When performing at a blues venue in Jackson, James Gray, known as "Rock," is almost always stylishly dressed and sporting a fedora, shuffling and twirling pretty women around with his left arm while his right sleeve stays tucked in his belt. If he doesn't have a dance partner with his one good hand, he's holding a microphone and singing Chubby Checker's "The Twist."
To mere observers, Rock appears to be a fun, old soul who loves to sing the blues. But to those in the Jackson blues scene, he is welcomed onstage with applause and cheers, taking the stage with the likes of Sherman Lee Dillon, Jackie Bell and Jason Bailey.
The 70-year-old moved to Jackson in 1957 from the small community of Purvis, Miss., just south of Hattiesburg. Rock says he's been living the life of a Mississippi bluesman as long as he can remember.
"We lived hard. I'm talking about going out and cutting wood so you can fuel the stove and cook dinner," Rock recalls. "I had to drop out of school in the sixth grade and take a job with a construction company so I could help my family. I didn't even have a Social Security card, but I was making a man's money. Sometimes $300 to $400 every two weeks."
Despite his age, Rock still enjoys Jackson into the wee hours of the early morning, performing at venues like Hal & Mal's on Monday nights, and at the 930 Blues Cafe and F. Jones Corner on the weekends.
"I used to play just about everything. I could play a mean guitar, some piano, flute, horn, all of that. I can't do that no more, but the good Lord made sure I could still sing and dance, so that's what I do," Rock says.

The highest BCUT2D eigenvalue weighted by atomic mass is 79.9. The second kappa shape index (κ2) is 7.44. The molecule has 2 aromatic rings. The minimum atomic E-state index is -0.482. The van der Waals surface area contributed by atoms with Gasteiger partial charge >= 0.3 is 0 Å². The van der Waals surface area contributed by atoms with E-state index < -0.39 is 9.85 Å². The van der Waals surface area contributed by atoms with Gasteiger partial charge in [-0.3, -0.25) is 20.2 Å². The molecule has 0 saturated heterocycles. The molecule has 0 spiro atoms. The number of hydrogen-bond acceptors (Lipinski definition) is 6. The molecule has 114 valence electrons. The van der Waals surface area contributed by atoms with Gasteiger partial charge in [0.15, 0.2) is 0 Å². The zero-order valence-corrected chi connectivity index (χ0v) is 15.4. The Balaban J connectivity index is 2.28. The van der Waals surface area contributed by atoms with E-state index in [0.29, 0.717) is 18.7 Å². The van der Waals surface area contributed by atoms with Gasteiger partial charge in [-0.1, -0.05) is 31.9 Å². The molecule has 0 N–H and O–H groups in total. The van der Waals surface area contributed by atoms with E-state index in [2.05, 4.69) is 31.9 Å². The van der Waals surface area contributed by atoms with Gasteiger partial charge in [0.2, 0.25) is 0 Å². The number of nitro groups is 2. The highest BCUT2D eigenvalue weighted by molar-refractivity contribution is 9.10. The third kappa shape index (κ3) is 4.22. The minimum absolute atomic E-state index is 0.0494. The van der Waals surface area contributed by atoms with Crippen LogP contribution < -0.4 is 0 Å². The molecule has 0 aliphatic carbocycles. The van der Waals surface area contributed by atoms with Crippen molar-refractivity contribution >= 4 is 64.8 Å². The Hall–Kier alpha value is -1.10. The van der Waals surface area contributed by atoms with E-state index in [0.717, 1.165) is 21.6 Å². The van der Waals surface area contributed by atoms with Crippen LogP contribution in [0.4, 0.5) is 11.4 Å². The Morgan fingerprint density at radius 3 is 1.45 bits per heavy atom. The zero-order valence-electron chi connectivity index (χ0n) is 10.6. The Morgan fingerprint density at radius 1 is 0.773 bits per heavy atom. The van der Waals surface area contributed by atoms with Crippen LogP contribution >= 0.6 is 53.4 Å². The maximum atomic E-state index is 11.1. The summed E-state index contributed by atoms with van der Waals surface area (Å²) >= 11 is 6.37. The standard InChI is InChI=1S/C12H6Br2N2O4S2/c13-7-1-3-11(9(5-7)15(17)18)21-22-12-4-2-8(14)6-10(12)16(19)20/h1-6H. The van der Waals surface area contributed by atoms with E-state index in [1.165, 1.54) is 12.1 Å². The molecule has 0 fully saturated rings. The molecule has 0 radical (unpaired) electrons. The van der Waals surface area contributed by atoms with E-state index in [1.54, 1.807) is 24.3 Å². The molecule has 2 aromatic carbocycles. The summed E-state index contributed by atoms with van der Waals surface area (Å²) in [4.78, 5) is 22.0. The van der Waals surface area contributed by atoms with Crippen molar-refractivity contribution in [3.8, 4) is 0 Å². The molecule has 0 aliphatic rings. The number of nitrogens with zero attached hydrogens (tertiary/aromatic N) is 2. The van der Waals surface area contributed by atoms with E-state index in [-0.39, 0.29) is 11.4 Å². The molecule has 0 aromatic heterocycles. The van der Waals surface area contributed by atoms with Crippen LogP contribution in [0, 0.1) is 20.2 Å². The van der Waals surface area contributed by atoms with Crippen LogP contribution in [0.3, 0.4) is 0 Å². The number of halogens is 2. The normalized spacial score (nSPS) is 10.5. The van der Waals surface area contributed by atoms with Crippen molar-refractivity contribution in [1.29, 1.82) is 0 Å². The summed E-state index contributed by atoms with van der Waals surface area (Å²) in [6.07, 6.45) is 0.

At the age of 18, Rock lost his right arm while saving a woman from getting hit by a train. Outside F. Jones Corner on Farish Street, he gestures toward the railroad just a few blocks away.
"There was two trains coming each way, north and south. And she was drunk, running after the southbound, when she got her sleeve caught," Rock says. "I ran after her and pushed her out of the way, before I got dragged under the car. It carried me about 20 feet, and the only thing that saved me was the train going the other way. It took off my arm, but I'm still alive. So I'm thankful for that."
Rock says the blues is what keeps him alive and well.
"I've been singing since I was 8 years old," he says with a laugh. "Ain't no reason to quit now."
Funny finding out all this history on the internet about a family member. James "Rock" Gray is my uncle; my father's brother. Guess it's in the genes, LOL. No wonder my father loved singing, dancing and playing piano. He was always trying to get us to play the piano. In fact, there was always a piano in our home as I can remember. I think it sort of disappeared when I was about fifteen years old. We knew how to dance before we could even talk.
Never heard the full story about how he lost his arm; just knew it had something to do with a train. That is an amazing humanitarian story. I hope the lady was/is grateful for that amazing life saving act. What a great heroic thing to do. WOW, is all I can say. Sending major love out to you "Uncle James" from the Lonestar state of "Texas". Much LOVE and God Bless you.